Friday, October 6
Blind Men, Elephants and Jesus
It was six men of Indostan
To learning much inclined,
Who went to see the Elephant
(Though all of them were blind),
That each by observation
Might satisfy his mind

The First approached the Elephant,
And happening to fall
Against his broad and sturdy side,
At once began to bawl:
“God bless me! but the Elephant
Is very like a wall!”

The Second, feeling of the tusk,
Cried, “Ho! what have we here
So very round and smooth and sharp?
To me ’tis mighty clear
This wonder of an Elephant
Is very like a spear!”

The Third approached the animal,
And happening to take
The squirming trunk within his hands,
Thus boldly up and spake:
“I see,” quoth he, “the Elephant
Is very like a snake!”

The Fourth reached out an eager hand,
And felt about the knee.
“What most this wondrous beast is like
Is mighty plain,” quoth he;
“ ‘Tis clear enough the Elephant
Is very like a tree!”

The Fifth, who chanced to touch the ear,
Said: “E’en the blindest man
Can tell what this resembles most;
Deny the fact who can
This marvel of an Elephant
Is very like a fan!”

The Sixth no sooner had begun
About the beast to grope,
Than, seizing on the swinging tail
That fell within his scope,
“I see,” quoth he, “the Elephant
Is very like a rope!”

And so these men of Indostan
Disputed loud and long,
Each in his own opinion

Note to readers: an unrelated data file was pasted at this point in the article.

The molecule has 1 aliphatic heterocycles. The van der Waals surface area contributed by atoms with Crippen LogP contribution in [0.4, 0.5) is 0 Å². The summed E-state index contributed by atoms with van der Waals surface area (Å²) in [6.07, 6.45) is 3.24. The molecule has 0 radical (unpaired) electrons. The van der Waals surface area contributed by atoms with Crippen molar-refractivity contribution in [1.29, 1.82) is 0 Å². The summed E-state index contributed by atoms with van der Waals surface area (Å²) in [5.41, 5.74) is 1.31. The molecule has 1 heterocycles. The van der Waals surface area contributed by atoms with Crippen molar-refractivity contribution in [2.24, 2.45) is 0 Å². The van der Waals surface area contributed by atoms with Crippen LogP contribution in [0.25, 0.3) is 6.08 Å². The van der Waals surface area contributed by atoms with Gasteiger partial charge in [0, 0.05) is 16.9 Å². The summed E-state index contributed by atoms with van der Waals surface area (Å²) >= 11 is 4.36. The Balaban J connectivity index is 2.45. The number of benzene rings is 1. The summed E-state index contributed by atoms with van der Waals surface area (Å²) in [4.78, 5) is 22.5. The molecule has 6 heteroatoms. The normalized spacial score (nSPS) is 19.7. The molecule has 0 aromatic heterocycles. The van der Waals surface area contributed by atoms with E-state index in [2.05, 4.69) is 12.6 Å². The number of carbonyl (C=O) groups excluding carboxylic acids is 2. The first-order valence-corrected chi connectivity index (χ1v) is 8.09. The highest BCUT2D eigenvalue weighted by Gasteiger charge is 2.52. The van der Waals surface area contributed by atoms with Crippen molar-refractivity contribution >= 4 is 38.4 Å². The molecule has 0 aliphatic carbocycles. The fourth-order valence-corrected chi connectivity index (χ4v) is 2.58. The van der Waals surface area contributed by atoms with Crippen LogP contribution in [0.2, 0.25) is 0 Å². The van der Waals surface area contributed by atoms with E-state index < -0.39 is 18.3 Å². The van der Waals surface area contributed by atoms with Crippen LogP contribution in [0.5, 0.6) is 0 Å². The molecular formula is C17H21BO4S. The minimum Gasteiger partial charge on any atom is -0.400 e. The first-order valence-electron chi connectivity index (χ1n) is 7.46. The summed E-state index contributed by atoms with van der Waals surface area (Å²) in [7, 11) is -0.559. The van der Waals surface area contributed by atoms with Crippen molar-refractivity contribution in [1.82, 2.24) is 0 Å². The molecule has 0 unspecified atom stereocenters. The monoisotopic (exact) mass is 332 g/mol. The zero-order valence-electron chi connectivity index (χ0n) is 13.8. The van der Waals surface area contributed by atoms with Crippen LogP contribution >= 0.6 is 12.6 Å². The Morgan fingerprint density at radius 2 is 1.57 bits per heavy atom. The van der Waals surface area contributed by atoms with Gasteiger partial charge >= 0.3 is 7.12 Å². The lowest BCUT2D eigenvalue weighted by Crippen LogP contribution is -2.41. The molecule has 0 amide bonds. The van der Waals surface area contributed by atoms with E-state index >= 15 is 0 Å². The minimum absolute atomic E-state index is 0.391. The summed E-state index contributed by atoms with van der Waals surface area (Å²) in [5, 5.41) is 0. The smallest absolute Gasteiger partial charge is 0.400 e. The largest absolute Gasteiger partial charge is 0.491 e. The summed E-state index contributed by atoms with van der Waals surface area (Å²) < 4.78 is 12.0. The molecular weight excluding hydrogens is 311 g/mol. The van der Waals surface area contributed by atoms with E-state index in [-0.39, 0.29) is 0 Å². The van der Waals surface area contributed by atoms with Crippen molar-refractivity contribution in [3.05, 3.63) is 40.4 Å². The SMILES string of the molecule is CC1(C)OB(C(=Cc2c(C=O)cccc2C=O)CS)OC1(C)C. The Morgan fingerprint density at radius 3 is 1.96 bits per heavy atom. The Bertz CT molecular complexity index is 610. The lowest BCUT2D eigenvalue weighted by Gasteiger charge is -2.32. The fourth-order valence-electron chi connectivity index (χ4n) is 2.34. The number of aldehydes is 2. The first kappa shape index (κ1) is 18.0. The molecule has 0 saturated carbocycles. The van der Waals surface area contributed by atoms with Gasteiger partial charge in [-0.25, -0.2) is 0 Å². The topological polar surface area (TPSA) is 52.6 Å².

Exceeding stiff and strong,
Though each was partly in the right,
And all were in the wrong!

Moral: So oft in theologic wars,
The disputants, I ween,
Rail on in utter ignorance
Of what each other mean,
And prate about an Elephant
Not one of them has seen!

~John Godfrey Saxe (Photo credit, link here)

This summer I began reading through the gospels back to back. I've never done that before. Not in the order they appear in the Bible, but John, Mark, Luke, Matthew, I don't even remember why I chose that order. I think going from John to Mark is about as extreme as you can get.

What struck me not far into the second book, was how differently the gospel writers portrayed Jesus. It almost sounded like they were talking about a different person. Sure, there are accounts, parables and teachings that appear multiple times in two or more of the books, but the personality of Jesus seemingly changes between accounts. Don't take my word for it, go read it yourself. In John he's all about love, in Mark, he's extremely passionate, emotional, in Luke more precise and his regard for women evident, in Matthew, maybe here he's the most subversive in his "kingdom" thoughts.

[Why this was a surprise is beyond me. It shouldn't have been, but it was. In an instant I was almost mad at the disservice we render Scripture when we chop it into pieces and microscopically examine the words and their origin, and in the process, rip the life out of it. No cohesiveness...instead extracting a verse or two and studying it to see how "it" applies to our lives, rather than considering it contextually (relative to time, culture and the Scripture in its entirety). ]